5 key things to know about solar affordability
- There are 4 ways to go solar with varying up front and ongoing costs — one doesn’t cost you anything!
- Your credit may impact some of your solar buying options
- You will see a return on your investment if you’re patient
- Solar power costs less than traditional carbon-based electricity systems, so going solar is always cheaper than staying with your electric utility (unless they offer a green-energy program).
- Your monthly outlay will be less than your current average electric bill, no matter how you pay for solar
Want to know if solar panels at home are within your budget?
The answer to this question is almost always yes!
This is because of a new way to get solar installed at home called a Purchase Power Agreement (PPA). We’ll get into what that means in a bit, but for now, yes, most homeowners are eligible for solar power with no up front costs.*
The 4 Ways to Get Solar for Your Home
Quick overview: Going solar is a lot like getting a new car, minus the haggling. You can buy it outright with cash, get a loan, or lease it. Solar has a bonus option of a Purchase Power Agreement which car-buying doesn’t offer.
Technically you have a fifth option — buying the panels and installing them yourself. There are many DIY solar kits for the crafty engineering types who are good with their hands and electricity. If you’re not one of them, read these four ways to go solar at your home.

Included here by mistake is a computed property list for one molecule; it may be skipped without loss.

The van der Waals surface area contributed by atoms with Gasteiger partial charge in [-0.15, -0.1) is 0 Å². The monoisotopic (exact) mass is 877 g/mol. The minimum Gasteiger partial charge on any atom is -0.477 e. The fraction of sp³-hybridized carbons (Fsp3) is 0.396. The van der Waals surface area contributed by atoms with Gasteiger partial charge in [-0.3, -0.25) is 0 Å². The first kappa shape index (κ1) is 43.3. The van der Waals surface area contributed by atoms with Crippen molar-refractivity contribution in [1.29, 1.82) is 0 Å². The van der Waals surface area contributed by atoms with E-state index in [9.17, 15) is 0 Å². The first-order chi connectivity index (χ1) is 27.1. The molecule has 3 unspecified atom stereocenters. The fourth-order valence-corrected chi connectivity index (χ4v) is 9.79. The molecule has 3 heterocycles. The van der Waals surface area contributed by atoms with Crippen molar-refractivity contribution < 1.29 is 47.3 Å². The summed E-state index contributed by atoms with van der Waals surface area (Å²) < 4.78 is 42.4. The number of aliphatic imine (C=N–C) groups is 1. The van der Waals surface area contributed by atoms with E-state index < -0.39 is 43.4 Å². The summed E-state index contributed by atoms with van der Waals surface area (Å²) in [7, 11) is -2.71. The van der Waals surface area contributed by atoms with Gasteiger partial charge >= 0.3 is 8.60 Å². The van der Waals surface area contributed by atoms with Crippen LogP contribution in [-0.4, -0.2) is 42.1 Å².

A couple of potential extra costs
Getting solar panels installed on your home MAY raise your insurance costs. Under many purchasing options, the additional insurance is covered by the solar company itself.
Most power companies charge you a nominal annual fee to stay connected to the grid. We’ve asked around and, so far, the battery storage systems available to homeowners who want to go off the grid entirely rarely are worth the cost, so you’re stuck with a tether of some kind, but that’s probably a good thing. You can look into a diesel generator to handle your power needs at night, but again, we think staying connected to the grid is easier.
If you have a system that generates less than 100% of what you use, you may end up paying your current utility for some electricity. This is sort of a balancing act between not ordering too large of a system and not shorting yourself on solar power production.
* Purchase Power Agreements rely on a concept called Net Metering. Net Metering essentially allows you to sell unused power that you generate back to your energy company (think of it like spinning the odometer backwards). As long as your electric utility allows you to do this, you can participate in a PPA. There are only a few utilities that have put the kibosh on net metering, so most people are good to go with this option.